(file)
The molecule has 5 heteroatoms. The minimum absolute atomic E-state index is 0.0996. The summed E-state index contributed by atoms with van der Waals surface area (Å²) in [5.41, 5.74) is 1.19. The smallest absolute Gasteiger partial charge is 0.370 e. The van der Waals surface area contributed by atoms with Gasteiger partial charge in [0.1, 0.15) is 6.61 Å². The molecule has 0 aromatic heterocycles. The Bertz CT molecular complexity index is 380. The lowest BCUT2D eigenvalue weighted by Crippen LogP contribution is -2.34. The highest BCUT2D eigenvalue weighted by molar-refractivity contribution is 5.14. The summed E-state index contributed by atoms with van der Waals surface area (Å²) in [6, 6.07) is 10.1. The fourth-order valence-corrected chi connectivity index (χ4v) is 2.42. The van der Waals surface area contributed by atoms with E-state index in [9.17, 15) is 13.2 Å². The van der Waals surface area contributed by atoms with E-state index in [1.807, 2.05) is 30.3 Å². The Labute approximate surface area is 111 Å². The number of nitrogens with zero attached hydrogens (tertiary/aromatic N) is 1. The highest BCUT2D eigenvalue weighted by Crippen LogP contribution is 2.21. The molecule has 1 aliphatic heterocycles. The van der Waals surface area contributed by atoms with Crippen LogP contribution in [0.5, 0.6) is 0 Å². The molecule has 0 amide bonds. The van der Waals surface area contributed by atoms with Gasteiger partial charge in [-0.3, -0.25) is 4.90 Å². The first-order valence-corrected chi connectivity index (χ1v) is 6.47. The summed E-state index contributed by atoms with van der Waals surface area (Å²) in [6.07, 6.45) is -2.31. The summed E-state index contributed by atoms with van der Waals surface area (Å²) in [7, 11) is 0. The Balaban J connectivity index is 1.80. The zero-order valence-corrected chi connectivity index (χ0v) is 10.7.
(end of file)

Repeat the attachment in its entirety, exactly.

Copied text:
The molecule has 5 heteroatoms. The minimum absolute atomic E-state index is 0.0996. The summed E-state index contributed by atoms with van der Waals surface area (Å²) in [5.41, 5.74) is 1.19. The smallest absolute Gasteiger partial charge is 0.370 e. The van der Waals surface area contributed by atoms with Gasteiger partial charge in [0.1, 0.15) is 6.61 Å². The molecule has 0 aromatic heterocycles. The Bertz CT molecular complexity index is 380. The lowest BCUT2D eigenvalue weighted by Crippen LogP contribution is -2.34. The highest BCUT2D eigenvalue weighted by molar-refractivity contribution is 5.14. The summed E-state index contributed by atoms with van der Waals surface area (Å²) in [6, 6.07) is 10.1. The fourth-order valence-corrected chi connectivity index (χ4v) is 2.42. The van der Waals surface area contributed by atoms with E-state index in [9.17, 15) is 13.2 Å². The van der Waals surface area contributed by atoms with E-state index in [1.807, 2.05) is 30.3 Å². The Labute approximate surface area is 111 Å². The number of nitrogens with zero attached hydrogens (tertiary/aromatic N) is 1. The highest BCUT2D eigenvalue weighted by Crippen LogP contribution is 2.21. The molecule has 1 aliphatic heterocycles. The van der Waals surface area contributed by atoms with Crippen LogP contribution in [0.5, 0.6) is 0 Å². The molecule has 0 amide bonds. The van der Waals surface area contributed by atoms with Gasteiger partial charge in [-0.3, -0.25) is 4.90 Å². The first-order valence-corrected chi connectivity index (χ1v) is 6.47. The summed E-state index contributed by atoms with van der Waals surface area (Å²) in [6.07, 6.45) is -2.31. The summed E-state index contributed by atoms with van der Waals surface area (Å²) in [7, 11) is 0. The Balaban J connectivity index is 1.80. The zero-order valence-corrected chi connectivity index (χ0v) is 10.7.